I recently attended a ministerial meeting with pastors from all over Santa Rosa County. One of the pastors told me a story of how one day a member of the church walked into his office and began listing all the reasons “John” was a terrible person.  Now the pastor knew John quite well and was aware that these were false accusations; so the pastor wisely picked up the phone, dialed John’s number in front of the accuser and once he got a hold of John he handed the phone to the accuser and said, “Can you repeat to John everything you just told me?” The pastor left his office and awkwardly the accuser picked up the phone and continued in a two hour conversation with John. His attitude changed. People’s attitude change when the one they are accusing is near. One of the best ways to teach someone who is seeking disruption in the church by minimizing the character of another church member is to elevate the member being minimized. Members of the church are members of God’s adopted family and should be treated as a royal brother or sister.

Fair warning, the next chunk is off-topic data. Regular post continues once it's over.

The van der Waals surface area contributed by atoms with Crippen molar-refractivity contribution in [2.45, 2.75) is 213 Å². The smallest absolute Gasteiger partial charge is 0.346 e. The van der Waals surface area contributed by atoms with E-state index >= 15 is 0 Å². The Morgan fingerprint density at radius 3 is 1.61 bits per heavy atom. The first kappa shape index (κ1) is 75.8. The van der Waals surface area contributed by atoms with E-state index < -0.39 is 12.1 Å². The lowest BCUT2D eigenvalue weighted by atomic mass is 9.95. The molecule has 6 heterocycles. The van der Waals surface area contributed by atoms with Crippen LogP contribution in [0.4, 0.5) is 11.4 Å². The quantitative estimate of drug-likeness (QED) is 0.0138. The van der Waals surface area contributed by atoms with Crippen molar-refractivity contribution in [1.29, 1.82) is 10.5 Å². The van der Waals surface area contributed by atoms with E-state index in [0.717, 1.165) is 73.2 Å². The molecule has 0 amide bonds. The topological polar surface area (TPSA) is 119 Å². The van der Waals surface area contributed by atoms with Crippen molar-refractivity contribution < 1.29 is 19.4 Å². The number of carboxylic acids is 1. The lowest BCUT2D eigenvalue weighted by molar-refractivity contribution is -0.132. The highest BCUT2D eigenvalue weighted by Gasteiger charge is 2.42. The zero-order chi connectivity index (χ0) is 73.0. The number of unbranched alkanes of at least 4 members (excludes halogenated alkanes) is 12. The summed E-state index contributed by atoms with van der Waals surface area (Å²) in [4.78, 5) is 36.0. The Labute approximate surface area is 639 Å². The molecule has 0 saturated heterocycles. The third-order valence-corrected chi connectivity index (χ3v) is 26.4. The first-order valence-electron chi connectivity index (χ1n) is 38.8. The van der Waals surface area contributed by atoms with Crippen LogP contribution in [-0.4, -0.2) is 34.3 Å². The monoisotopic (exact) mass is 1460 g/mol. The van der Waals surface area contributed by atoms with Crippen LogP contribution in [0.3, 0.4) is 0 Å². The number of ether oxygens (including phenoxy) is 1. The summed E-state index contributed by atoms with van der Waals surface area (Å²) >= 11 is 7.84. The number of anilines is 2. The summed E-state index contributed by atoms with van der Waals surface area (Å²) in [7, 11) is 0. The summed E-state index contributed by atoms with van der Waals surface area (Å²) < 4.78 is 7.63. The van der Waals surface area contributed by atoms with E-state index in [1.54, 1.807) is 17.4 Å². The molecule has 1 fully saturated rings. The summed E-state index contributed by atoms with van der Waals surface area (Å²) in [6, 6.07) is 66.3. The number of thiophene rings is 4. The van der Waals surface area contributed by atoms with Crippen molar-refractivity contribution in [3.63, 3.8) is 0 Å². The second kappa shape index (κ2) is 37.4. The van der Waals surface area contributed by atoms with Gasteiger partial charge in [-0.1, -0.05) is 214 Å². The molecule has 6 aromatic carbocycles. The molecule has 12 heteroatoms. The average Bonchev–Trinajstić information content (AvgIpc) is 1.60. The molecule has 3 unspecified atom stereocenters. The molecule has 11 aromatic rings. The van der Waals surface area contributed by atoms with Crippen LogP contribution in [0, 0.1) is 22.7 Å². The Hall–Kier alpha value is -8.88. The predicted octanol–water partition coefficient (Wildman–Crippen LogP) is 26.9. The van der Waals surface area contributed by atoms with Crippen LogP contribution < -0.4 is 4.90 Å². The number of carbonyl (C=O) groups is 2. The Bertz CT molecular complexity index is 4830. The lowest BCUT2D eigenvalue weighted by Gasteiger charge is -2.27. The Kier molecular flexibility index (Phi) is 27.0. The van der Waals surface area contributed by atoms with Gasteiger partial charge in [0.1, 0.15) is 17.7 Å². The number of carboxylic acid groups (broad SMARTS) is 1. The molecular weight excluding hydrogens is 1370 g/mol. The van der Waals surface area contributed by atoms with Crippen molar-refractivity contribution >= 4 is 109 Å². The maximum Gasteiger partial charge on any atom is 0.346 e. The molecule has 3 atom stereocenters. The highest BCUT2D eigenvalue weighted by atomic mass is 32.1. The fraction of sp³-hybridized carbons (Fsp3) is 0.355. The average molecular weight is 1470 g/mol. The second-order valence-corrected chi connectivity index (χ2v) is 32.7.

Paul also says to encourage the fainthearted; literally, “small of soul, discouraged.”[12] This is more of spiritual discouragement. These saints were troubled over persecution. For some, the discouragement was beginning to affect their outlook on life. They needed to be reminded that this persecution was for a greater cause; they needed to be encouraged that their loved ones who died under the hands of godless men would be in the presence of God. Sometimes the overwhelming nature of life takes a toll on our faith, and this is when the body needs to come along and build each other up; to call and check up on one another. This is why being in this assembly is a sign of perseverance. When you are part of the Church, you will most likely hear from one of the pastors during the week if you are absent on Sunday. Our responsibility is check up on your spiritual well-being. We are a small enough church that the absence of a family is obvious. If you are aware that someone is absent for reasons of spiritual discouragement: call, write, visit; Paul says this is your duty.